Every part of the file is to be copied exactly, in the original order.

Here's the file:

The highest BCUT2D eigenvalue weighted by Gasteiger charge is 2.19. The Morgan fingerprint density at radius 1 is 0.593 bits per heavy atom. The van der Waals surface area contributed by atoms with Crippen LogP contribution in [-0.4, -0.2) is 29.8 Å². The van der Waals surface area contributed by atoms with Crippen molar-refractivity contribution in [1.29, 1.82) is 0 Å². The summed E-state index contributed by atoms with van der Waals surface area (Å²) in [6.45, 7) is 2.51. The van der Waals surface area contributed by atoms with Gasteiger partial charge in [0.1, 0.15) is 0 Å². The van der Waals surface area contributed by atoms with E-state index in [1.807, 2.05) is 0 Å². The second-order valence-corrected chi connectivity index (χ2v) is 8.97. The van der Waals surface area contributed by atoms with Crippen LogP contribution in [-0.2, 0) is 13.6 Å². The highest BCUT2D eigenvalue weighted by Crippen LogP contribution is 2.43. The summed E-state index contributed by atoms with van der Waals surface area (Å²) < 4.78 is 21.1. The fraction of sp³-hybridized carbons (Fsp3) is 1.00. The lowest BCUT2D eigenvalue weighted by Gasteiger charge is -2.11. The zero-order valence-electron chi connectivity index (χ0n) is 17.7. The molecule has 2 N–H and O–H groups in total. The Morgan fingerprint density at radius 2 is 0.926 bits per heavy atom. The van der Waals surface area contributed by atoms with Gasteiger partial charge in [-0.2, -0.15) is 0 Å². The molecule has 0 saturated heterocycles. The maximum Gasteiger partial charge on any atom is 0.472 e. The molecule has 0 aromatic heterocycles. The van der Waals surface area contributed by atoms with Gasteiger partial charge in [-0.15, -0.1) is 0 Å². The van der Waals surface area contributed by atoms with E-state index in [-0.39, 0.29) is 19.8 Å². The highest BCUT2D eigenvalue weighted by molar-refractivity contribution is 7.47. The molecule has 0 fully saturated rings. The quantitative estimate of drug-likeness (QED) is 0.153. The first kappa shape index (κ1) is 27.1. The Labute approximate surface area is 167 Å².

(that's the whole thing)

The highest BCUT2D eigenvalue weighted by Gasteiger charge is 2.19. The Morgan fingerprint density at radius 1 is 0.593 bits per heavy atom. The van der Waals surface area contributed by atoms with Crippen LogP contribution in [-0.4, -0.2) is 29.8 Å². The van der Waals surface area contributed by atoms with Crippen molar-refractivity contribution in [1.29, 1.82) is 0 Å². The summed E-state index contributed by atoms with van der Waals surface area (Å²) in [6.45, 7) is 2.51. The van der Waals surface area contributed by atoms with Gasteiger partial charge in [0.1, 0.15) is 0 Å². The van der Waals surface area contributed by atoms with E-state index in [1.807, 2.05) is 0 Å². The second-order valence-corrected chi connectivity index (χ2v) is 8.97. The van der Waals surface area contributed by atoms with Crippen LogP contribution in [-0.2, 0) is 13.6 Å². The highest BCUT2D eigenvalue weighted by Crippen LogP contribution is 2.43. The summed E-state index contributed by atoms with van der Waals surface area (Å²) < 4.78 is 21.1. The fraction of sp³-hybridized carbons (Fsp3) is 1.00. The lowest BCUT2D eigenvalue weighted by Gasteiger charge is -2.11. The zero-order valence-electron chi connectivity index (χ0n) is 17.7. The molecule has 2 N–H and O–H groups in total. The Morgan fingerprint density at radius 2 is 0.926 bits per heavy atom. The van der Waals surface area contributed by atoms with Gasteiger partial charge in [-0.2, -0.15) is 0 Å². The molecule has 0 saturated heterocycles. The maximum Gasteiger partial charge on any atom is 0.472 e. The molecule has 0 aromatic heterocycles. The van der Waals surface area contributed by atoms with Gasteiger partial charge in [-0.15, -0.1) is 0 Å². The van der Waals surface area contributed by atoms with E-state index in [-0.39, 0.29) is 19.8 Å². The highest BCUT2D eigenvalue weighted by molar-refractivity contribution is 7.47. The molecule has 0 fully saturated rings. The quantitative estimate of drug-likeness (QED) is 0.153. The first kappa shape index (κ1) is 27.1. The Labute approximate surface area is 167 Å².